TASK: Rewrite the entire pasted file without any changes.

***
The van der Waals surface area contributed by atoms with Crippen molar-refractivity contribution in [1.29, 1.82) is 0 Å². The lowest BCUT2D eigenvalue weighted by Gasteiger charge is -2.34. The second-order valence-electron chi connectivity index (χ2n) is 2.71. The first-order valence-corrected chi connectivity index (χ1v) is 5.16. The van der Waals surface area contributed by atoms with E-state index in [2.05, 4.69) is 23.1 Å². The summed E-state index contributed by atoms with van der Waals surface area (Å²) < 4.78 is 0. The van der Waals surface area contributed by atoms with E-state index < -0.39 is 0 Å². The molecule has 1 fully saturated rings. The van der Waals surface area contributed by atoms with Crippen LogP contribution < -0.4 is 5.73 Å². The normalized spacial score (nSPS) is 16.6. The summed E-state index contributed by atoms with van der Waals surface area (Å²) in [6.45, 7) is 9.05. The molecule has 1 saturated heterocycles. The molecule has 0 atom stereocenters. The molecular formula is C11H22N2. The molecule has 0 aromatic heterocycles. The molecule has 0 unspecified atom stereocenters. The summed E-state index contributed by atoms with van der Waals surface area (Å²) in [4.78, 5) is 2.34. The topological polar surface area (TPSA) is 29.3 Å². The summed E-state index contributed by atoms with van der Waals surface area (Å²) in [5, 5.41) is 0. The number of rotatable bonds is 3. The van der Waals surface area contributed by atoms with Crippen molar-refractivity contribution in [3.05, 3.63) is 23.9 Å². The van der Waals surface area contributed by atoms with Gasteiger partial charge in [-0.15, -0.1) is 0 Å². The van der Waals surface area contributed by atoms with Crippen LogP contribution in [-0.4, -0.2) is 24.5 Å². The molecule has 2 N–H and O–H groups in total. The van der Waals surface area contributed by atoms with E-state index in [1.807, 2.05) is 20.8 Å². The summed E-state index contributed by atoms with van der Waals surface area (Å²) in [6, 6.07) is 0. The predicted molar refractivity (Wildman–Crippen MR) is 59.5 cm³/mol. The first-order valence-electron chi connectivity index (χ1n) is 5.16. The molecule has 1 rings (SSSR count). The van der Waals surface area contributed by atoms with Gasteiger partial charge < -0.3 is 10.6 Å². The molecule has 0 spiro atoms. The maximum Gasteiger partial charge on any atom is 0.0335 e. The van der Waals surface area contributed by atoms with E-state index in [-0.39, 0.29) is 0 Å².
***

The van der Waals surface area contributed by atoms with Crippen molar-refractivity contribution in [1.29, 1.82) is 0 Å². The lowest BCUT2D eigenvalue weighted by Gasteiger charge is -2.34. The second-order valence-electron chi connectivity index (χ2n) is 2.71. The first-order valence-corrected chi connectivity index (χ1v) is 5.16. The van der Waals surface area contributed by atoms with E-state index in [2.05, 4.69) is 23.1 Å². The summed E-state index contributed by atoms with van der Waals surface area (Å²) < 4.78 is 0. The van der Waals surface area contributed by atoms with E-state index < -0.39 is 0 Å². The molecule has 1 fully saturated rings. The van der Waals surface area contributed by atoms with Crippen LogP contribution < -0.4 is 5.73 Å². The normalized spacial score (nSPS) is 16.6. The summed E-state index contributed by atoms with van der Waals surface area (Å²) in [6.45, 7) is 9.05. The molecule has 1 saturated heterocycles. The molecule has 0 atom stereocenters. The molecular formula is C11H22N2. The molecule has 0 aromatic heterocycles. The molecule has 0 unspecified atom stereocenters. The summed E-state index contributed by atoms with van der Waals surface area (Å²) in [4.78, 5) is 2.34. The topological polar surface area (TPSA) is 29.3 Å². The summed E-state index contributed by atoms with van der Waals surface area (Å²) in [5, 5.41) is 0. The number of rotatable bonds is 3. The van der Waals surface area contributed by atoms with Crippen molar-refractivity contribution in [3.05, 3.63) is 23.9 Å². The van der Waals surface area contributed by atoms with Gasteiger partial charge in [-0.15, -0.1) is 0 Å². The van der Waals surface area contributed by atoms with Crippen LogP contribution in [-0.4, -0.2) is 24.5 Å². The molecule has 2 N–H and O–H groups in total. The van der Waals surface area contributed by atoms with E-state index in [1.807, 2.05) is 20.8 Å². The summed E-state index contributed by atoms with van der Waals surface area (Å²) in [6, 6.07) is 0. The predicted molar refractivity (Wildman–Crippen MR) is 59.5 cm³/mol. The first-order valence-electron chi connectivity index (χ1n) is 5.16. The molecule has 1 rings (SSSR count). The van der Waals surface area contributed by atoms with Gasteiger partial charge < -0.3 is 10.6 Å². The molecule has 0 spiro atoms. The maximum Gasteiger partial charge on any atom is 0.0335 e. The van der Waals surface area contributed by atoms with E-state index in [-0.39, 0.29) is 0 Å².